The home in Puhputra

Sonabai died of a stroke on August 17, 2007. By then she had put her village Puhputra on the art map of the country and abroad. She had taught her craft to several batches of students many of whom who went on to become household names at least in Chhattisgarh. Like Atma Das, who along with another of Sonabai’s students Bhagat Ram, was commissioned to work on the walls of a hospital near Bilaspur; those who have seen it inform me that the art deco these two came up with infinitely cheers up an otherwise sombre atmosphere. Some like Sundaribai who stays next door to Sonabai, have added to the legacy with their own quirky inventiveness and enterprising nature. Daroga Ram, while not busy chasing disappearing contractors, has been trying to make the Sonabai or ‘Surguja’ style of sculpture (named after the district) profitable by addressing its brittle nature by incorporating papier mache techniques.

Driving through a concrete pathway, wide enough for two vehicles, i reached Sonabai’s house in Puhputra; about a kilometre from Sirkotga. Most of the houses i saw on the way had some bas-relief ornamentation; while it has always been so, the practitioners of the art today have been understood to have refined their craft and invented newer styles due to Sonabai’s influence. The sculpting – which is entirely the women’s prerogative – takes place during the time of the construction. Sonabai’s house too is like the rest of them – made with wooden pillars, mud, cow dung, hay and stones. The swept courtyard is visible from the open doorway. Daroga Ram’s son who was chaffing the harvested paddy invited me into the house and i am proudly plied with photographs from Sonabai’s trips abroad, the medals and the felicitations. All around us on the walls i see bright floral motifs, deities, colourful lozenges and animals ‘jumping off’ the latticework – just like how it would have been when Sonabai was around.

The medals are coated in verdigris, some of the trophies are getting rusty and the certificates mouldy. With the family expanding each year, space is becoming premium; the accolades and albums which were in a separate room are now relegated to a corner or stashed away in boxes.

“All the memorabilia associated with my mother will be restored and displayed properly in the museum,” says Daroga Ram.

But at first the labour court palaver.

Sculpt like Sonabai

Atmas Das Manikpuri who was a student of Sonabai is a known name in Chhattisgarh and has conducted exhibitions across the country. He has also been teaching the art for over two decades now. When he is not travelling on assignment or exhibition, he can be found at the sculpting workshop next to the primary school in Sirkotga. Many from the village and surrounding areas attend his classes; while most of them are full time students there are some farmers and housewives too who come for a few hours every day. Atmas Das is confident that the art form can be picked by anyone who has the interest and can spare some time.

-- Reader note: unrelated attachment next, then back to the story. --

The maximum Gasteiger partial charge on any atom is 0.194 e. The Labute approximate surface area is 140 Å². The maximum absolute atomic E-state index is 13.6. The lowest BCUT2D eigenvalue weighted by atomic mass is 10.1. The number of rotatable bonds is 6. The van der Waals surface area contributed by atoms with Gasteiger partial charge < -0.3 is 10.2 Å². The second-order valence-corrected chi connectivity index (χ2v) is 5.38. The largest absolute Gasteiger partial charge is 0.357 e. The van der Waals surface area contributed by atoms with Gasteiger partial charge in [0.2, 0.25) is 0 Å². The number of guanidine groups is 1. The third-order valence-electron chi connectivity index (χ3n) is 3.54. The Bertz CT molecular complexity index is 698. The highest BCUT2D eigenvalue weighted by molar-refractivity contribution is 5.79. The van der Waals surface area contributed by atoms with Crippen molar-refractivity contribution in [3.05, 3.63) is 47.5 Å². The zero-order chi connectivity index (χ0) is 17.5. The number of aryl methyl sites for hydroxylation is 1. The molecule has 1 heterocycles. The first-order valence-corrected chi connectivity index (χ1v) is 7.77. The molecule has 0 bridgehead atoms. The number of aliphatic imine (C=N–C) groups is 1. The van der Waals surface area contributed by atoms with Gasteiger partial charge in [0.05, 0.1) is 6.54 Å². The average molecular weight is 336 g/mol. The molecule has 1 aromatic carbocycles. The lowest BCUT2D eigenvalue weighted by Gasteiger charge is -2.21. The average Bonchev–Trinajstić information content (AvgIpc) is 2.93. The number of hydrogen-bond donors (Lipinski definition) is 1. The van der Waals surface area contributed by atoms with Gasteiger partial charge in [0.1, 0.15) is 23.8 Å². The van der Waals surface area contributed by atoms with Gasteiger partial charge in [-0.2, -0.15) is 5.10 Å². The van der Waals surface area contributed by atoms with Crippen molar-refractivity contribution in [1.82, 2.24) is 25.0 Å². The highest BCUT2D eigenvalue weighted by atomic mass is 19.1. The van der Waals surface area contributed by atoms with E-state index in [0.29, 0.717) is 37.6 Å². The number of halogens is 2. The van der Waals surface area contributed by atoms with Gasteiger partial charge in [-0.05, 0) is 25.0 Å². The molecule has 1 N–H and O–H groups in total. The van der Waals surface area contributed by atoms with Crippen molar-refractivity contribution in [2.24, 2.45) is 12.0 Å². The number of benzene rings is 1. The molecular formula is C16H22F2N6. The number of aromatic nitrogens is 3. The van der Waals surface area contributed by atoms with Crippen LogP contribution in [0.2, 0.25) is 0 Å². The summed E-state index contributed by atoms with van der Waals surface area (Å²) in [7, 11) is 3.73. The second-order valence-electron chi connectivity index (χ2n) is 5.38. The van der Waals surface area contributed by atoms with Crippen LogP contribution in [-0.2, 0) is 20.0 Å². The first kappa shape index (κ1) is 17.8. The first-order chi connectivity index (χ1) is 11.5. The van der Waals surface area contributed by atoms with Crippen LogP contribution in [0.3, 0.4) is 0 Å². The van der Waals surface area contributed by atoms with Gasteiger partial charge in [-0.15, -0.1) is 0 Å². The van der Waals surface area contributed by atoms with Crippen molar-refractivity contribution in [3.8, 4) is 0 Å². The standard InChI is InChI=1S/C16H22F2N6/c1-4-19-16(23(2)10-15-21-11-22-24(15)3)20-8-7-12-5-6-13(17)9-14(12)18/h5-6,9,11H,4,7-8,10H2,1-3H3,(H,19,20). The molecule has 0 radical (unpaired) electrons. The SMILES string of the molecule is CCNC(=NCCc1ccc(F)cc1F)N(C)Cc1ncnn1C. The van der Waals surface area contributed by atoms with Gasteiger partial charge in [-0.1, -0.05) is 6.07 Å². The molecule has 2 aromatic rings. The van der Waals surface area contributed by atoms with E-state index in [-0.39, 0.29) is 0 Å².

“The appeal of the art lies also in its simplicity. Once you pick the basics, then the rest is all about your own imagination,” he says. “Like any other art.”

Instead of sculpting on walls, Atma Das uses plywood for practical purposes in his class. The figures are first outlined with a pencil on rectangular ply bases. After daubing the area in glue (in small parts so that it doesn’t dry up), the clay is moulded on it, the facial lineaments and other features are marked with pen knives, blades and other sharp instruments. The wet clay takes an hour to dry afterwards which the rough edges are smoothened out with sandpaper. After giving two or three coating of white, the required colours are applied over it.

You too can learn the Sonabai style of sculpture under Atma Das. Enrol for a full day course at Sirkotga, 18 kilometres from Ambikapur in Chhattisgarh. The course fee of Rs 500 goes toward raw materials and refreshments. Contact for details: Jitendra Singh, Divisional Manager, Chhattisgarh Handicrafts. Email: Mobile: +91 9425580265

(This course has been developed by and the state handicrafts department only recently on an experimental basis. There could be the usual initial hiccups in terms of coordination or other logistics which will be addressed the best way possible. Do get in touch with the email above or for any issue you came across.)


Profile photo of Thommen Jose

After taking a master degree in communication and journalism, Thommen Jose tried to sit behind a desk as a sub editor with a national newsweekly but did not last very long. An avid adventurer and distance biker, he soon discovered that he has to hit the road quite often to keep going. Currently based out of Delhi, he develops communication collaterals for the development sector, has scripted and directed a travel series on Tibet and Nepal, writes travelogues for newspapers and recently wrote and photographed a travel guide, ‘Experience Agra and around on the road’ which was published by the Times of India. is his blog, travelogues from which find their way into national and international newspapers, magazines and travel websites.